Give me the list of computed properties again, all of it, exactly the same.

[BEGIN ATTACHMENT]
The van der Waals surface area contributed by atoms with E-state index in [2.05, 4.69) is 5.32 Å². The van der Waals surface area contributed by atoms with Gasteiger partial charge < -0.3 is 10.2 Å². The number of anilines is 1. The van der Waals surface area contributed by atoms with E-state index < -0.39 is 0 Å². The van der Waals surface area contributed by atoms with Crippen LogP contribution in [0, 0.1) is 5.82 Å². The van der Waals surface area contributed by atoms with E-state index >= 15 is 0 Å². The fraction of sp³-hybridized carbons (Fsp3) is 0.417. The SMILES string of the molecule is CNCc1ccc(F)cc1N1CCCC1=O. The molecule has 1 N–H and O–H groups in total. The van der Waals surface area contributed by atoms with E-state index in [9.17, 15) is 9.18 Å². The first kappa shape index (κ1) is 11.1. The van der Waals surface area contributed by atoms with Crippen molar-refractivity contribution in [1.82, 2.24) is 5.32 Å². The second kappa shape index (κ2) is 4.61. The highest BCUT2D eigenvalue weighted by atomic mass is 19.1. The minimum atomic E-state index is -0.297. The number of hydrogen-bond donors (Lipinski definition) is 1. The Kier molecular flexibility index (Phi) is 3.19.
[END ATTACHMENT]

The van der Waals surface area contributed by atoms with E-state index in [2.05, 4.69) is 5.32 Å². The van der Waals surface area contributed by atoms with Gasteiger partial charge < -0.3 is 10.2 Å². The number of anilines is 1. The van der Waals surface area contributed by atoms with E-state index < -0.39 is 0 Å². The van der Waals surface area contributed by atoms with Crippen LogP contribution in [0, 0.1) is 5.82 Å². The van der Waals surface area contributed by atoms with E-state index >= 15 is 0 Å². The fraction of sp³-hybridized carbons (Fsp3) is 0.417. The SMILES string of the molecule is CNCc1ccc(F)cc1N1CCCC1=O. The molecule has 1 N–H and O–H groups in total. The van der Waals surface area contributed by atoms with E-state index in [9.17, 15) is 9.18 Å². The first kappa shape index (κ1) is 11.1. The van der Waals surface area contributed by atoms with Crippen molar-refractivity contribution in [1.82, 2.24) is 5.32 Å². The second kappa shape index (κ2) is 4.61. The highest BCUT2D eigenvalue weighted by atomic mass is 19.1. The minimum atomic E-state index is -0.297. The number of hydrogen-bond donors (Lipinski definition) is 1. The Kier molecular flexibility index (Phi) is 3.19.